A republican group in Derry has predicted that the conflict will begin again in the city as the conditions return for armed struggle.
Members of the 32 County Sovereignty Movement said there's widespread acceptance that support for armed struggle doesn't exist now, but the situation is changing.
"It all started in Derry and it's going to re-start in Derry," said a party spokesman. "We won't have to create the conditions for it - the British and others will do that."
The spokesman, from the new Phil O'Donnell cumann of the 32 CSM in the Shantallow area, said the issues of prisoners, 'interment on remand' and harassment were unifying republicans behind an alternative.
He said members of dissident groupings were coming closer to agreement about a new way forward in republicanism.
"Republicans involved with groups such as 32CSM, the IRSP, the Republican Network for Unity and various other smaller groupings are realising they have much more in common than dividing them," he said. "That's the fear for Sinn Fein. You could see significant movement before the end of the year."
He said anyone looking for evidence should check out those involved in last weekend's 'interment on remand' protest in Derry.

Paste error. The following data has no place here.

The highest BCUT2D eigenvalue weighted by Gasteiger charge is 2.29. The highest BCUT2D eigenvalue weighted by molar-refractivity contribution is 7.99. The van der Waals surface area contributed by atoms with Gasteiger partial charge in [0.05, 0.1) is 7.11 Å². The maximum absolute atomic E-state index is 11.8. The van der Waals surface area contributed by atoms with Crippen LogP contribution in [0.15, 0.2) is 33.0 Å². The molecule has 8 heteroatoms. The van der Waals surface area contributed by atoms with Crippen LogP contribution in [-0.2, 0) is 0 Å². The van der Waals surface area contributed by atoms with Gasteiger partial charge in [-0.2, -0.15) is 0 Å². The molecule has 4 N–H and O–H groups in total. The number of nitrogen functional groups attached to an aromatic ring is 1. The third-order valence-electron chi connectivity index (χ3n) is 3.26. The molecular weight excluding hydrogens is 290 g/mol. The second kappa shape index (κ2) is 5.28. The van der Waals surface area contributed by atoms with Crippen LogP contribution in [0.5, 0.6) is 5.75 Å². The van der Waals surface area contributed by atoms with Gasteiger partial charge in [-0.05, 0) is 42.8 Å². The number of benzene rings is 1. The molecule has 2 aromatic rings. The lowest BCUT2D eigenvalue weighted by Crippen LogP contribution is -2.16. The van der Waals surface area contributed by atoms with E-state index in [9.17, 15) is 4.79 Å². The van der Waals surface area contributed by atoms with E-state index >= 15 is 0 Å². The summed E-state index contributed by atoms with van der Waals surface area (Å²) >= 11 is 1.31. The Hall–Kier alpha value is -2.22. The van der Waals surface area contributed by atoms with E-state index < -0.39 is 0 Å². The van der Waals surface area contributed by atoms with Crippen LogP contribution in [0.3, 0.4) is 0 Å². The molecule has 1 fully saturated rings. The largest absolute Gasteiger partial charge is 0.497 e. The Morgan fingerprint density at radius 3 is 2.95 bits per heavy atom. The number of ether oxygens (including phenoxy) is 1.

He said many ex-republican prisoners were not yet involved but were leaning towards an alternative to Sinn Fein.
The 32CSM spokesman added that that Sinn Fein members no longer have credibility in dealing with problems with anti-social behaviour.
"I was involved with Sinn Fein in dealing with anti-social behaviour and we were told fifteen years ago we could no longer do anything about it," he said. "If Sinn Fein activists go up to young people in the Bogside they're just told to f*** off. But they'll listen to a 32 CSM activist because we don't talk down to them.
"It's not about going in breaking legs or shooting people, it's about getting involved in a way that people benefit."
The Phil O'Donnell cumann are to open an office shortly at Knockalla Park, operating in the afternoons from Monday to Friday. Party members say it's to deal with growing demand.
The spokesman said there was real concern in local communities about anti-social behaviour.
He said the police couldn't have credibility when they were still trying to recruit informers.
"If there are people shot dead as a result of informing on any organisation, then the responsibility lies with the PSNI," he said.